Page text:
I never played it, but it did actually come out. Since it was more realistic (you could get severely dead in an instant for a minor screw up) it was considered less fun and not as popular as games with more hollywood-sizzle. Still, I understand the Army got a lot of recruits out of it.

      It’s called America’s Army.

      1. avatar AaronW says:

        I sometimes joke with one of my friends while we’re playing xbox about that very thing.
        “I hope they added something to basic indoc” I would say. “The first thing they should tell today’s recruits that there is absolutely no respawning in real life.”

  10. avatar Johnny says:

    I must also admit, shooting an R700P, MP5 and AK-47 in a video games are what got me interested in guns.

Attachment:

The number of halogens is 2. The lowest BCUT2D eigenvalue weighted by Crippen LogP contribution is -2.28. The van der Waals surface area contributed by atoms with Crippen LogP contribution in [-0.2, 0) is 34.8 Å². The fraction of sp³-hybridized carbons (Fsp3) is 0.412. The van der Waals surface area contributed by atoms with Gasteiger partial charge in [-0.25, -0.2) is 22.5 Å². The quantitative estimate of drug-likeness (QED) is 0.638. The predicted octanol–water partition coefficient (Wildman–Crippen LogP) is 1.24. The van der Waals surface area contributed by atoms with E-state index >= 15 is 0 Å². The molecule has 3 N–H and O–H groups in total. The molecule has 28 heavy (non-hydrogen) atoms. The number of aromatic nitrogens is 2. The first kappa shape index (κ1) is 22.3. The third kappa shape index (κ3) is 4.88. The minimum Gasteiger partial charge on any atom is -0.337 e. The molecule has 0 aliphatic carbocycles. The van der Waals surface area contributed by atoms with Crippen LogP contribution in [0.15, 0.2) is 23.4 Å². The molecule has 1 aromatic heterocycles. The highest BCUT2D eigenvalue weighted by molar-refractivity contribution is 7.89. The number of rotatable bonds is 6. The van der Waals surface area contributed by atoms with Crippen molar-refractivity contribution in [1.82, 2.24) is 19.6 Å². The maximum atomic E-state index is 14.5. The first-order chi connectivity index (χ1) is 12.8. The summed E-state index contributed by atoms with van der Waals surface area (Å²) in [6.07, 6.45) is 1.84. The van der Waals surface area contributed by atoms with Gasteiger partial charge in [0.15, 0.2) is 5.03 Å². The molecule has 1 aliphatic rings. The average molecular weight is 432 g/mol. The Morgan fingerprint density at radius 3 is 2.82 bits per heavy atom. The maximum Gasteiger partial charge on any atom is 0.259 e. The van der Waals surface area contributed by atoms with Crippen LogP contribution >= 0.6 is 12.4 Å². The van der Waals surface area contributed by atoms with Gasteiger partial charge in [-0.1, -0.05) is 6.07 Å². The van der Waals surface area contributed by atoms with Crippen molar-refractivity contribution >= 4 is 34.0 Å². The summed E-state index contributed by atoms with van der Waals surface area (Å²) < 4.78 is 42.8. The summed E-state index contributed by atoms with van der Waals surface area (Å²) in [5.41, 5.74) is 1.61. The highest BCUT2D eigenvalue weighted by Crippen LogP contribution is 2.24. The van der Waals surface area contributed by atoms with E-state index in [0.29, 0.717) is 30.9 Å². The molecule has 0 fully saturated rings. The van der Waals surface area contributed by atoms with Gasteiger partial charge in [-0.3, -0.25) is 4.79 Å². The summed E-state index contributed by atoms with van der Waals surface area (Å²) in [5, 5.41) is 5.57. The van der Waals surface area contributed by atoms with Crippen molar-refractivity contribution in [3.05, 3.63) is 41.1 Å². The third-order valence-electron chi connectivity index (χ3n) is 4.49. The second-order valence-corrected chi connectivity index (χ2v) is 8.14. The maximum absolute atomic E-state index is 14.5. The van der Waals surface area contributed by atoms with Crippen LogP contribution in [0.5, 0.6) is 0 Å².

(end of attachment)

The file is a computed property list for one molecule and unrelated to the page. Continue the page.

1. avatar Gyufygy says:

      It also didn’t help that, shockingly, many of the players were completely jerks.

      Gamers? Playing online? Being jerks? Naaaaah. -_-

      1. avatar AlphaGeek says:

        Back in the day, I was a top-100 ranked Quake player. (It helped that I worked for a company that paid me to spend at least 2-3 hours/day playing online.) Since then, I have had little to no interest in online multiplayer for two reasons:

        * culture – astonishingly awful behavior from players with no social skills

        * balance – many online-multiplayer games are tilted, subtly or heavily, to favor players who invest many hours in leveling up, so good luck competing if you have other interests such as a family and a job

  11. avatar Human Being says: